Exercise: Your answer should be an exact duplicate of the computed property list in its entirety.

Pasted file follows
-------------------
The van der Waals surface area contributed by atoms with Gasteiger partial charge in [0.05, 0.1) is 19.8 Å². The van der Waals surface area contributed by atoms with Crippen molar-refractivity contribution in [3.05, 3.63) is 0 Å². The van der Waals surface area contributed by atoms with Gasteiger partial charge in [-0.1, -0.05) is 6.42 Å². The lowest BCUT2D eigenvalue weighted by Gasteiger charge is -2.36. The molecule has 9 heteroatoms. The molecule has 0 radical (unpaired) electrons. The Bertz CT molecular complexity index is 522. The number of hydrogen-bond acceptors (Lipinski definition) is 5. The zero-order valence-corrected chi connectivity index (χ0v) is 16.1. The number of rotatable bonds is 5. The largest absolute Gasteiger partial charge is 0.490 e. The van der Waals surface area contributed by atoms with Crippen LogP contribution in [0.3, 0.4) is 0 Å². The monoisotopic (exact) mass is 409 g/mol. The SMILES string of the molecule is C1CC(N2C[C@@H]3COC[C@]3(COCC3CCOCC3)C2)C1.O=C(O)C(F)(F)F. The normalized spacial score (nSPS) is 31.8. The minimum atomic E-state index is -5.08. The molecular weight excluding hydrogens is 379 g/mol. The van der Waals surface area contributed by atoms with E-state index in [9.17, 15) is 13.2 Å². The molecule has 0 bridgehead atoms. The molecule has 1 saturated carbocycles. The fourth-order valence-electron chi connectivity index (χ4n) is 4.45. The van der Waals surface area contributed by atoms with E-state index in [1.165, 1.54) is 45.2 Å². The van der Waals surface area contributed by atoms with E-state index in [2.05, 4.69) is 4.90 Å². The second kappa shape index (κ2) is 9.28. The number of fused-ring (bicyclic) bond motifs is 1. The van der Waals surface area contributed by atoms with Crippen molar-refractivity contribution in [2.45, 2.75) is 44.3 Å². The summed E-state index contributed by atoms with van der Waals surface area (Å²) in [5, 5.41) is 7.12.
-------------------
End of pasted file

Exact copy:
The van der Waals surface area contributed by atoms with Gasteiger partial charge in [0.05, 0.1) is 19.8 Å². The van der Waals surface area contributed by atoms with Crippen molar-refractivity contribution in [3.05, 3.63) is 0 Å². The van der Waals surface area contributed by atoms with Gasteiger partial charge in [-0.1, -0.05) is 6.42 Å². The lowest BCUT2D eigenvalue weighted by Gasteiger charge is -2.36. The molecule has 9 heteroatoms. The molecule has 0 radical (unpaired) electrons. The Bertz CT molecular complexity index is 522. The number of hydrogen-bond acceptors (Lipinski definition) is 5. The zero-order valence-corrected chi connectivity index (χ0v) is 16.1. The number of rotatable bonds is 5. The largest absolute Gasteiger partial charge is 0.490 e. The van der Waals surface area contributed by atoms with Crippen LogP contribution in [0.3, 0.4) is 0 Å². The monoisotopic (exact) mass is 409 g/mol. The SMILES string of the molecule is C1CC(N2C[C@@H]3COC[C@]3(COCC3CCOCC3)C2)C1.O=C(O)C(F)(F)F. The normalized spacial score (nSPS) is 31.8. The minimum atomic E-state index is -5.08. The molecular weight excluding hydrogens is 379 g/mol. The van der Waals surface area contributed by atoms with E-state index in [9.17, 15) is 13.2 Å². The molecule has 0 bridgehead atoms. The molecule has 1 saturated carbocycles. The fourth-order valence-electron chi connectivity index (χ4n) is 4.45. The van der Waals surface area contributed by atoms with E-state index in [1.165, 1.54) is 45.2 Å². The van der Waals surface area contributed by atoms with E-state index in [2.05, 4.69) is 4.90 Å². The second kappa shape index (κ2) is 9.28. The number of fused-ring (bicyclic) bond motifs is 1. The van der Waals surface area contributed by atoms with Crippen molar-refractivity contribution in [2.45, 2.75) is 44.3 Å². The summed E-state index contributed by atoms with van der Waals surface area (Å²) in [5, 5.41) is 7.12.